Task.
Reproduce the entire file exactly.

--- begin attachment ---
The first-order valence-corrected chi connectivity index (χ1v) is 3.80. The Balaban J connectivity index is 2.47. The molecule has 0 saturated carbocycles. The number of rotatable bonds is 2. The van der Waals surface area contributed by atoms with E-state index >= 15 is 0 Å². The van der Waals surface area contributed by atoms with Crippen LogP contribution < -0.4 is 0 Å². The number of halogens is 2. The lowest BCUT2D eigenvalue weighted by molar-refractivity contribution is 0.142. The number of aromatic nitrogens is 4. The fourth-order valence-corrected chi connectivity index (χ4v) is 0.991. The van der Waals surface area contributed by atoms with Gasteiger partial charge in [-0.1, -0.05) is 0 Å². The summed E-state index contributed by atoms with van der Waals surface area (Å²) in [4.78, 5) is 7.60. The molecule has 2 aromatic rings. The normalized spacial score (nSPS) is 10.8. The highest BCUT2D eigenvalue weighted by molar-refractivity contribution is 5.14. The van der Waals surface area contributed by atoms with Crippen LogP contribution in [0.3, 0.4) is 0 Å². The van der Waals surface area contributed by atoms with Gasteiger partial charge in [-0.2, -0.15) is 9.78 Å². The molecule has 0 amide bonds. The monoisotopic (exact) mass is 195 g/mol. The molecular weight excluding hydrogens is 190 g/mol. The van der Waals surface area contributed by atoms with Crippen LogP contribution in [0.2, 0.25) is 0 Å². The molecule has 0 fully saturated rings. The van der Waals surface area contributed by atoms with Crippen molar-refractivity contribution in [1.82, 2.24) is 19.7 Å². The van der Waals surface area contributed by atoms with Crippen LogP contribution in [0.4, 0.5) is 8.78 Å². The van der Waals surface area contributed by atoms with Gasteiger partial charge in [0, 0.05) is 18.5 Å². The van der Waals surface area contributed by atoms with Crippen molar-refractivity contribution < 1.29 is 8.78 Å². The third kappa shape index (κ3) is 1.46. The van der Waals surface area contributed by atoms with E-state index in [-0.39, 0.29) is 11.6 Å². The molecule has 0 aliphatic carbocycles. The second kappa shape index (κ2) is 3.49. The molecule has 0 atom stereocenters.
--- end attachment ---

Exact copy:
The first-order valence-corrected chi connectivity index (χ1v) is 3.80. The Balaban J connectivity index is 2.47. The molecule has 0 saturated carbocycles. The number of rotatable bonds is 2. The van der Waals surface area contributed by atoms with E-state index >= 15 is 0 Å². The van der Waals surface area contributed by atoms with Crippen LogP contribution < -0.4 is 0 Å². The number of halogens is 2. The lowest BCUT2D eigenvalue weighted by molar-refractivity contribution is 0.142. The number of aromatic nitrogens is 4. The fourth-order valence-corrected chi connectivity index (χ4v) is 0.991. The van der Waals surface area contributed by atoms with Gasteiger partial charge in [-0.1, -0.05) is 0 Å². The summed E-state index contributed by atoms with van der Waals surface area (Å²) in [4.78, 5) is 7.60. The molecule has 2 aromatic rings. The normalized spacial score (nSPS) is 10.8. The highest BCUT2D eigenvalue weighted by molar-refractivity contribution is 5.14. The van der Waals surface area contributed by atoms with Crippen LogP contribution in [0.3, 0.4) is 0 Å². The van der Waals surface area contributed by atoms with Gasteiger partial charge in [-0.2, -0.15) is 9.78 Å². The molecule has 0 amide bonds. The monoisotopic (exact) mass is 195 g/mol. The molecular weight excluding hydrogens is 190 g/mol. The van der Waals surface area contributed by atoms with Crippen LogP contribution in [0.2, 0.25) is 0 Å². The molecule has 0 fully saturated rings. The van der Waals surface area contributed by atoms with Crippen molar-refractivity contribution in [1.82, 2.24) is 19.7 Å². The van der Waals surface area contributed by atoms with Crippen LogP contribution in [0.4, 0.5) is 8.78 Å². The van der Waals surface area contributed by atoms with Gasteiger partial charge in [0, 0.05) is 18.5 Å². The van der Waals surface area contributed by atoms with Crippen molar-refractivity contribution < 1.29 is 8.78 Å². The third kappa shape index (κ3) is 1.46. The van der Waals surface area contributed by atoms with E-state index in [-0.39, 0.29) is 11.6 Å². The molecule has 0 aliphatic carbocycles. The second kappa shape index (κ2) is 3.49. The molecule has 0 atom stereocenters.